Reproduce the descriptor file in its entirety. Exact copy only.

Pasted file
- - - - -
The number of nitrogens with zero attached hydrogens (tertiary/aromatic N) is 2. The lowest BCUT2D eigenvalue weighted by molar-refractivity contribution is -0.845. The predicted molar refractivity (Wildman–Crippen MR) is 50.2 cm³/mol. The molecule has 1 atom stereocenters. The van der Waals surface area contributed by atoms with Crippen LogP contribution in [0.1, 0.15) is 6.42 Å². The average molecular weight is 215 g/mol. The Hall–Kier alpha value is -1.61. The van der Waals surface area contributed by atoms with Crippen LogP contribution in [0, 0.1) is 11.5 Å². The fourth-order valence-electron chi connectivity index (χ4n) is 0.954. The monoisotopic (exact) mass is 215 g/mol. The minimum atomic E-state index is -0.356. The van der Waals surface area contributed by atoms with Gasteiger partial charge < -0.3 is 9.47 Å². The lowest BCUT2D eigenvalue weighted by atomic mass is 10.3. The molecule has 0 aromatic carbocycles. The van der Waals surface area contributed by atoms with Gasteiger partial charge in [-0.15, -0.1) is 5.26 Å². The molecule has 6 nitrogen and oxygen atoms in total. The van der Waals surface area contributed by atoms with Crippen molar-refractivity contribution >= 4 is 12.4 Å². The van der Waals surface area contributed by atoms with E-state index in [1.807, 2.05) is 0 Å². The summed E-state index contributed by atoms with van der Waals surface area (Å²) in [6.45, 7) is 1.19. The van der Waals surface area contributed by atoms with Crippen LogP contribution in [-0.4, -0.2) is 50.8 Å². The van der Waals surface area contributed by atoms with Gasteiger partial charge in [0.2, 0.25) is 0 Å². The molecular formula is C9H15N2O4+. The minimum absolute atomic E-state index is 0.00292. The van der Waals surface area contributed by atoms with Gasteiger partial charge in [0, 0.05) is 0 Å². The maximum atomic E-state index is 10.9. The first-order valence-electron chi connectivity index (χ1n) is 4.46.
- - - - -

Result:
The number of nitrogens with zero attached hydrogens (tertiary/aromatic N) is 2. The lowest BCUT2D eigenvalue weighted by molar-refractivity contribution is -0.845. The predicted molar refractivity (Wildman–Crippen MR) is 50.2 cm³/mol. The molecule has 1 atom stereocenters. The van der Waals surface area contributed by atoms with Crippen LogP contribution in [0.1, 0.15) is 6.42 Å². The average molecular weight is 215 g/mol. The Hall–Kier alpha value is -1.61. The van der Waals surface area contributed by atoms with Crippen LogP contribution in [0, 0.1) is 11.5 Å². The fourth-order valence-electron chi connectivity index (χ4n) is 0.954. The monoisotopic (exact) mass is 215 g/mol. The minimum atomic E-state index is -0.356. The van der Waals surface area contributed by atoms with Gasteiger partial charge < -0.3 is 9.47 Å². The lowest BCUT2D eigenvalue weighted by atomic mass is 10.3. The molecule has 0 aromatic carbocycles. The van der Waals surface area contributed by atoms with Gasteiger partial charge in [-0.15, -0.1) is 5.26 Å². The molecule has 6 nitrogen and oxygen atoms in total. The van der Waals surface area contributed by atoms with Crippen molar-refractivity contribution >= 4 is 12.4 Å². The van der Waals surface area contributed by atoms with E-state index in [1.807, 2.05) is 0 Å². The summed E-state index contributed by atoms with van der Waals surface area (Å²) in [6.45, 7) is 1.19. The van der Waals surface area contributed by atoms with Crippen LogP contribution in [-0.4, -0.2) is 50.8 Å². The van der Waals surface area contributed by atoms with Gasteiger partial charge in [0.2, 0.25) is 0 Å². The molecular formula is C9H15N2O4+. The minimum absolute atomic E-state index is 0.00292. The van der Waals surface area contributed by atoms with Gasteiger partial charge in [0, 0.05) is 0 Å². The maximum atomic E-state index is 10.9. The first-order valence-electron chi connectivity index (χ1n) is 4.46.